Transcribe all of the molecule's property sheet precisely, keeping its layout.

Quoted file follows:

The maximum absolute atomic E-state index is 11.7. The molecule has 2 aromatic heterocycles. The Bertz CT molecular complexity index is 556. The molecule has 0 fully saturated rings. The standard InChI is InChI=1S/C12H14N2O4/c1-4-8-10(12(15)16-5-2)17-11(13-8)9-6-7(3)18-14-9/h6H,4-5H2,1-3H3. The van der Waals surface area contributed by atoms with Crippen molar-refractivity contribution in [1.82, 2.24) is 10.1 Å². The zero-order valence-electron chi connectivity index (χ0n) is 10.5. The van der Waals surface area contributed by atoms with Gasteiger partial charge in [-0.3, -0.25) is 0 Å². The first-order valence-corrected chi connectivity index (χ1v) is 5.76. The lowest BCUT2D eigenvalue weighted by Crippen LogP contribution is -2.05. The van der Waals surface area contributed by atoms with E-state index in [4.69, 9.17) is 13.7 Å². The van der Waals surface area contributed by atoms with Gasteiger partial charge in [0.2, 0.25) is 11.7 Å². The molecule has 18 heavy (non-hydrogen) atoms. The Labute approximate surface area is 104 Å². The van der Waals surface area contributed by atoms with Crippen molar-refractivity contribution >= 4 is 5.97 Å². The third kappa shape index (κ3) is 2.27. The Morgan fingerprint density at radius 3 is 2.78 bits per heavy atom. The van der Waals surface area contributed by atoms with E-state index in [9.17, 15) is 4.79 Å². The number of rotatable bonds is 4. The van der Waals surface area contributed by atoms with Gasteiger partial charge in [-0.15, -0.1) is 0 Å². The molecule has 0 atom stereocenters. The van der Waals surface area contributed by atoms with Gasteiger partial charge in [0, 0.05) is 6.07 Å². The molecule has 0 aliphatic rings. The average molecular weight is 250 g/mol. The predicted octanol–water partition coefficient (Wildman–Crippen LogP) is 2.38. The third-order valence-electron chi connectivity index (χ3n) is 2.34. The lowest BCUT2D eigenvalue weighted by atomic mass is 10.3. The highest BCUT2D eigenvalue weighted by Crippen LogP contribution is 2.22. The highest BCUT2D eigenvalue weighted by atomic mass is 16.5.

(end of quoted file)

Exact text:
The maximum absolute atomic E-state index is 11.7. The molecule has 2 aromatic heterocycles. The Bertz CT molecular complexity index is 556. The molecule has 0 fully saturated rings. The standard InChI is InChI=1S/C12H14N2O4/c1-4-8-10(12(15)16-5-2)17-11(13-8)9-6-7(3)18-14-9/h6H,4-5H2,1-3H3. The van der Waals surface area contributed by atoms with Crippen molar-refractivity contribution in [1.82, 2.24) is 10.1 Å². The zero-order valence-electron chi connectivity index (χ0n) is 10.5. The van der Waals surface area contributed by atoms with Gasteiger partial charge in [-0.3, -0.25) is 0 Å². The first-order valence-corrected chi connectivity index (χ1v) is 5.76. The lowest BCUT2D eigenvalue weighted by Crippen LogP contribution is -2.05. The van der Waals surface area contributed by atoms with E-state index in [4.69, 9.17) is 13.7 Å². The van der Waals surface area contributed by atoms with Gasteiger partial charge in [0.2, 0.25) is 11.7 Å². The molecule has 18 heavy (non-hydrogen) atoms. The Labute approximate surface area is 104 Å². The van der Waals surface area contributed by atoms with Crippen molar-refractivity contribution >= 4 is 5.97 Å². The third kappa shape index (κ3) is 2.27. The Morgan fingerprint density at radius 3 is 2.78 bits per heavy atom. The van der Waals surface area contributed by atoms with E-state index in [9.17, 15) is 4.79 Å². The number of rotatable bonds is 4. The van der Waals surface area contributed by atoms with Gasteiger partial charge in [-0.15, -0.1) is 0 Å². The molecule has 0 atom stereocenters. The van der Waals surface area contributed by atoms with Gasteiger partial charge in [0, 0.05) is 6.07 Å². The molecule has 0 aliphatic rings. The average molecular weight is 250 g/mol. The predicted octanol–water partition coefficient (Wildman–Crippen LogP) is 2.38. The third-order valence-electron chi connectivity index (χ3n) is 2.34. The lowest BCUT2D eigenvalue weighted by atomic mass is 10.3. The highest BCUT2D eigenvalue weighted by Crippen LogP contribution is 2.22. The highest BCUT2D eigenvalue weighted by atomic mass is 16.5.